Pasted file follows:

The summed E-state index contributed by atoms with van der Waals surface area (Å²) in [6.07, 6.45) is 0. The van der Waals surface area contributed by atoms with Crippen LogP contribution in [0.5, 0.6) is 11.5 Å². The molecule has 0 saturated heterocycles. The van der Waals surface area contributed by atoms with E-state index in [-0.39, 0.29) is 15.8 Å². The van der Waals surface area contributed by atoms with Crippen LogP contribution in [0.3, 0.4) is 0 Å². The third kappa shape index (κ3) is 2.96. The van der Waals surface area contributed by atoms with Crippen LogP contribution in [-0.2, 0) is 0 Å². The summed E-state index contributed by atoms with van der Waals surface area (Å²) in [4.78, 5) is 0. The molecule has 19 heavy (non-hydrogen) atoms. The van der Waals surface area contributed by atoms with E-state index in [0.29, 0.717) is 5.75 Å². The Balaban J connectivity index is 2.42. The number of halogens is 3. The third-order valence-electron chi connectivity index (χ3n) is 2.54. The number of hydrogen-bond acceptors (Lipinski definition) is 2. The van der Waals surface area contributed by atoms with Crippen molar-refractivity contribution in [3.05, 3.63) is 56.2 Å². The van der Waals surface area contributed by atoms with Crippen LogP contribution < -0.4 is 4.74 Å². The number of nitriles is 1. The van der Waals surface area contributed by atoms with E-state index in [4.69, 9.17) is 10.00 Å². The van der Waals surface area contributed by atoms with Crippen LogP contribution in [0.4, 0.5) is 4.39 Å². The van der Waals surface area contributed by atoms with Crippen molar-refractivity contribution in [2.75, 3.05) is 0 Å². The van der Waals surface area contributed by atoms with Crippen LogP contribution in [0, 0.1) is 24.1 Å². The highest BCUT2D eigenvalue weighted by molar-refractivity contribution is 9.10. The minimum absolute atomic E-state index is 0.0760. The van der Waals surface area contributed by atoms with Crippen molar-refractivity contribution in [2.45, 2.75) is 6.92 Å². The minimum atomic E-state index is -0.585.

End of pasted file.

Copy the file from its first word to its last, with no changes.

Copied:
The summed E-state index contributed by atoms with van der Waals surface area (Å²) in [6.07, 6.45) is 0. The van der Waals surface area contributed by atoms with Crippen LogP contribution in [0.5, 0.6) is 11.5 Å². The molecule has 0 saturated heterocycles. The van der Waals surface area contributed by atoms with E-state index in [-0.39, 0.29) is 15.8 Å². The van der Waals surface area contributed by atoms with Crippen LogP contribution in [0.3, 0.4) is 0 Å². The third kappa shape index (κ3) is 2.96. The van der Waals surface area contributed by atoms with Crippen LogP contribution in [-0.2, 0) is 0 Å². The summed E-state index contributed by atoms with van der Waals surface area (Å²) in [4.78, 5) is 0. The molecule has 19 heavy (non-hydrogen) atoms. The van der Waals surface area contributed by atoms with E-state index in [0.29, 0.717) is 5.75 Å². The Balaban J connectivity index is 2.42. The number of halogens is 3. The third-order valence-electron chi connectivity index (χ3n) is 2.54. The number of hydrogen-bond acceptors (Lipinski definition) is 2. The van der Waals surface area contributed by atoms with Crippen molar-refractivity contribution in [3.05, 3.63) is 56.2 Å². The van der Waals surface area contributed by atoms with Crippen LogP contribution < -0.4 is 4.74 Å². The number of nitriles is 1. The van der Waals surface area contributed by atoms with E-state index in [4.69, 9.17) is 10.00 Å². The van der Waals surface area contributed by atoms with Crippen LogP contribution in [0.4, 0.5) is 4.39 Å². The van der Waals surface area contributed by atoms with Crippen molar-refractivity contribution in [2.75, 3.05) is 0 Å². The van der Waals surface area contributed by atoms with Crippen LogP contribution in [0, 0.1) is 24.1 Å². The highest BCUT2D eigenvalue weighted by molar-refractivity contribution is 9.10. The minimum absolute atomic E-state index is 0.0760. The van der Waals surface area contributed by atoms with Crippen molar-refractivity contribution in [2.45, 2.75) is 6.92 Å². The minimum atomic E-state index is -0.585.